Wow. In the world of Americas Cup racing you hardly ever hear straight talk about what's happening, especially after major setbacks. So kudos to Paul Cayard for giving Scuttlebutt's Craig Leweck an EXTREMELY (at least in AC terms) candid update on how wrong Artemis got the foiling issue, how much catching up Artemis has to do, and how they are going about it.
Here's a taste:
Sailing against Oracle was a full-scale verification that we needed to make some pretty big changes, and that's what we are doing. We are taking it on. The good news is that we learned this in February and not in July. So we have some time to react. But we need to commit more to foiling.
When discussing foiling, it is important to understand that it is not black and white. It is a spectrum, and what we are really saying when we say 'foiling' is that we are reducing displacement of the boat. The lifting occurs through the foils on the rudder and the daggerboard design. On a spectrum between zero and the full weight of the boat, a fully foiling boat is lifting the full weight of the boat.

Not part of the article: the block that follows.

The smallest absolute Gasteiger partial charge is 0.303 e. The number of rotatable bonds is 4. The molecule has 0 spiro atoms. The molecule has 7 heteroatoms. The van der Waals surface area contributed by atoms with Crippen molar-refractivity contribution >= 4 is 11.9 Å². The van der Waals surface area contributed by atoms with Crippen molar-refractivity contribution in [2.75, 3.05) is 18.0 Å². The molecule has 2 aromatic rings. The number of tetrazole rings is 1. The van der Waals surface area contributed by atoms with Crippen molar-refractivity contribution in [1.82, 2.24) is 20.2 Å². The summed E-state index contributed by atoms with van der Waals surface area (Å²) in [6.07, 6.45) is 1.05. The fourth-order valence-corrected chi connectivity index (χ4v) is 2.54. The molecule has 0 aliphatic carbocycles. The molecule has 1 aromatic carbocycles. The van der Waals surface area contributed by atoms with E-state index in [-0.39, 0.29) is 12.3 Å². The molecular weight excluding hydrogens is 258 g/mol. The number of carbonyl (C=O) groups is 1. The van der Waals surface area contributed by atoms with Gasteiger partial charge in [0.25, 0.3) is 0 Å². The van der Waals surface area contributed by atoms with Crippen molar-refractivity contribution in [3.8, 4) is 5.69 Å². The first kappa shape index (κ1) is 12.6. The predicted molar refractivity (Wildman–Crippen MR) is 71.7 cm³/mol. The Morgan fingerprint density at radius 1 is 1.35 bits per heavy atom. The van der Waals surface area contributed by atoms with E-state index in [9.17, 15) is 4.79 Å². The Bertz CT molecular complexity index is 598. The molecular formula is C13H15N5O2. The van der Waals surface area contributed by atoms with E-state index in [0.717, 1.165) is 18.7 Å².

Our boat had J boards, and while they lift a percentage of our displacement, they do not lift all of it. The game of foiling is trading off the drag associated with the boards. The fully foiling boats use L boards, but both the surface area of these boards, and the tightness of the L board angle, create more drag than the J board. However, they also cause more lift.
So each team's design tools predicted what the cost of the drag would be, and what the benefit of the lift would be, and it is fair to say that we got it wrong. So now we are reacting. Our team has come together, and is fully committed to tackling this issue full on.
There's lots more, and you can read the full thing here. It's a must-read on how the teams have been thinking
about foiling and the trade-offs.
Here is the training session in which harsh reality knocked the Artemis team off its tracks.
And, for comparison, here's how ETNZ is looking: